LVA's incriminate-a-thon and the perils of rocking the boat

The scandal developing around not-yet-quite-ex-Supreme Tribunal Magistrate Luis Velásquez Alvaray (LVA) speaks a ton and a half about the dynamics of corruption-busting posturing in the Chavez regime. While the inside-story is undoubtedly much meatier than what’s been made public so far, even the shards that are now in the public domain are highly revealing.

The first thing to note about LVA’s barrage of counter charges is the timing. A month ago, before Interior Minister Jesse Chacón accused him of corruption, LVA was a model of revolutionary circumspection. Suddenly, finding himself on the back foot, he “discovers” not just that Chacón’s banker brother is a crook, but also that there are any number of high level narco-corrupt dealings in the court system…which is ever so interesting because, lest we forget, this whole telenovela started when LVA was dismissed from his post as head of DEM, the Executive Directorate of the Magistrature.

The irony here is that DEM is the body in charge of supervising the court system, with extensive powers to investigate and sanction corrupt judges. Which begs the question…what was LVA doing about all this judicial corruption back when it was his job to stop that sorta thing? Nothing at all…except hoarding incriminating files on regime big-wigs as insurance against any future investigation.

“If I go down,” he seems to have calculated, “a whole lot of people go down with me.” Well, he’s going down now, and he’s not going down by himself.

First victim, MariPili Hernández, who will have to give up her job as vice-minister of Foreign Affairs after the Supreme Tribunal “disabled” her yesterday in a ruling penned by…you guessed it, Luis Velásquez Alvaray (cuz that’s the other thing, as allegations fly back and forth, LVA is still a working Supreme Tribunal magistrate…por ahora.) Is MariPili guilty of whatever she’s been charged with? Who can tell? Is the timing of LVA’s ruling coincidental? Not a chance…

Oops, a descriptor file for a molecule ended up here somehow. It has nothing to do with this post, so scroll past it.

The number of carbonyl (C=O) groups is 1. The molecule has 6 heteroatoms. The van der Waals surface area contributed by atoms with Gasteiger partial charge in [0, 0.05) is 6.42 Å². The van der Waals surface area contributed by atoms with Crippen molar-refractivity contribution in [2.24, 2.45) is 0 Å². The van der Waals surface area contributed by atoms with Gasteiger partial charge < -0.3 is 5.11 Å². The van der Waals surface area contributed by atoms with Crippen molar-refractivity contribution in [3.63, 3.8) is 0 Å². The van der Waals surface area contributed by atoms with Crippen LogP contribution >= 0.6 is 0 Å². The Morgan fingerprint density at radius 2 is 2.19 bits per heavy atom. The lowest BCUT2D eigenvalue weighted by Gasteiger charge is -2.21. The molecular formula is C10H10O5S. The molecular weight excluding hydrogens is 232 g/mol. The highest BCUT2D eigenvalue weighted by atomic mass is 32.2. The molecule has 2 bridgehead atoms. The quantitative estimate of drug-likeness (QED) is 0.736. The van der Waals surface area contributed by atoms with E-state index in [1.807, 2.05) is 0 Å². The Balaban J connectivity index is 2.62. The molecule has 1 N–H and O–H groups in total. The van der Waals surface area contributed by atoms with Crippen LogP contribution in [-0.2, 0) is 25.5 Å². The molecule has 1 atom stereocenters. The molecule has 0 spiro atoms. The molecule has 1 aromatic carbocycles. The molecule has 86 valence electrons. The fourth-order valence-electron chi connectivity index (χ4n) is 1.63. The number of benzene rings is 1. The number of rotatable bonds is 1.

What’s interesting, from an analytical point of view, is the way the whole culture of corruption inside the revolution makes it perilous to try to pick off individual figures. Too many people know too much. Deciding to crack down on a single baddie is dangerous, because he knows he can take down a dozen others, and he knows you know he can take down a dozen others, and he uses the fact that you know that as a “vaccine” against any probe.

Any number of high officials seem to be caught up in this dynamic, which is only stable if everybody stays quiet. And as corruption extends more and more throughout the upper echelons of the state, Chávez finds the only way to keep the whole apparatus stable is not to rock the boat. Because if you move against one player, one revelation leads to another, which leads to two more, in a metastasizing progression that doesn’t have a natural limit.

We already saw something similar, though in a smaller scale, with the CAEEZ scandal, when an initial set of revelations about corruption in the Sabaneta sugar mill led on to revelations about state funding of Chavez’s referendum campaign (Comando Maisanta) in Barinas. In that case, the government seems to have been able to limit the damage. But it’s a precarious exercise…by nature, corruption investigations tend to grow in unsuspected new directions.

And that’s a risk chavismo can hardly afford. The revolution may be able to survive one LVA/CAEEZ-type scandal, or two, or three. But if they start to multiply, eventually you can see how they might reach some critical threshhold where the whole of the upper government is implicated. And that’s in no one’s interest.